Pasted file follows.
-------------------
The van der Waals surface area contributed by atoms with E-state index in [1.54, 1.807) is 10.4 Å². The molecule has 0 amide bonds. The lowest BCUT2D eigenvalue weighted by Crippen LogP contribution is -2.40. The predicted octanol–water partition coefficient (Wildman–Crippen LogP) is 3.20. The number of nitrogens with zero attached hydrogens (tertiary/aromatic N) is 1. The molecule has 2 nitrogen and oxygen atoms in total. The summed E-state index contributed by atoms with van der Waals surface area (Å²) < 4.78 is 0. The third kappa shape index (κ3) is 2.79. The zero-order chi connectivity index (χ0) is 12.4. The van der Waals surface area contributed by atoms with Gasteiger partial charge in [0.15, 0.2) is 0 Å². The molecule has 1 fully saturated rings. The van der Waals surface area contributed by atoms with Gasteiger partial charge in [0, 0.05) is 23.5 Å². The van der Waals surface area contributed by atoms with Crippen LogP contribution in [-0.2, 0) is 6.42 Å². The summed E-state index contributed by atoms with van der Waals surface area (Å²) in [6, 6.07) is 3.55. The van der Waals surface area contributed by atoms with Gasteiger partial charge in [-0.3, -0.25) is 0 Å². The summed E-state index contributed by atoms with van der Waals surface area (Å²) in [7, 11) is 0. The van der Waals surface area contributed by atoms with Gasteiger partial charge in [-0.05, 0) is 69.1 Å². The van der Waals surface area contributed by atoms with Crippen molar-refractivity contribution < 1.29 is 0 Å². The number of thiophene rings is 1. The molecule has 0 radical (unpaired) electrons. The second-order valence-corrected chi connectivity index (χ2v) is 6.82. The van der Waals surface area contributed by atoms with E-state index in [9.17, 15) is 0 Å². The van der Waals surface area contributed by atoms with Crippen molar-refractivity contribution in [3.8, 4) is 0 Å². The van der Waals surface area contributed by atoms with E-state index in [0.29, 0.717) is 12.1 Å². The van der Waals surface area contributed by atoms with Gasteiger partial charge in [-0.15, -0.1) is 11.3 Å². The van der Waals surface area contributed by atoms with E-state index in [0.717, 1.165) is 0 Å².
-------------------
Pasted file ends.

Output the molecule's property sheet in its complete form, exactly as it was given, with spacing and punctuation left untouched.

The van der Waals surface area contributed by atoms with E-state index in [1.54, 1.807) is 10.4 Å². The molecule has 0 amide bonds. The lowest BCUT2D eigenvalue weighted by Crippen LogP contribution is -2.40. The predicted octanol–water partition coefficient (Wildman–Crippen LogP) is 3.20. The number of nitrogens with zero attached hydrogens (tertiary/aromatic N) is 1. The molecule has 2 nitrogen and oxygen atoms in total. The summed E-state index contributed by atoms with van der Waals surface area (Å²) < 4.78 is 0. The third kappa shape index (κ3) is 2.79. The zero-order chi connectivity index (χ0) is 12.4. The van der Waals surface area contributed by atoms with Gasteiger partial charge in [0.15, 0.2) is 0 Å². The molecule has 1 fully saturated rings. The van der Waals surface area contributed by atoms with Gasteiger partial charge in [0, 0.05) is 23.5 Å². The van der Waals surface area contributed by atoms with Crippen LogP contribution in [-0.2, 0) is 6.42 Å². The summed E-state index contributed by atoms with van der Waals surface area (Å²) in [6, 6.07) is 3.55. The van der Waals surface area contributed by atoms with Gasteiger partial charge in [-0.3, -0.25) is 0 Å². The summed E-state index contributed by atoms with van der Waals surface area (Å²) in [7, 11) is 0. The van der Waals surface area contributed by atoms with Gasteiger partial charge in [-0.05, 0) is 69.1 Å². The van der Waals surface area contributed by atoms with Crippen molar-refractivity contribution < 1.29 is 0 Å². The number of thiophene rings is 1. The molecule has 0 radical (unpaired) electrons. The second-order valence-corrected chi connectivity index (χ2v) is 6.82. The van der Waals surface area contributed by atoms with E-state index in [9.17, 15) is 0 Å². The van der Waals surface area contributed by atoms with Crippen molar-refractivity contribution in [3.8, 4) is 0 Å². The van der Waals surface area contributed by atoms with E-state index in [0.29, 0.717) is 12.1 Å². The van der Waals surface area contributed by atoms with Gasteiger partial charge in [-0.15, -0.1) is 11.3 Å². The van der Waals surface area contributed by atoms with E-state index in [0.717, 1.165) is 0 Å².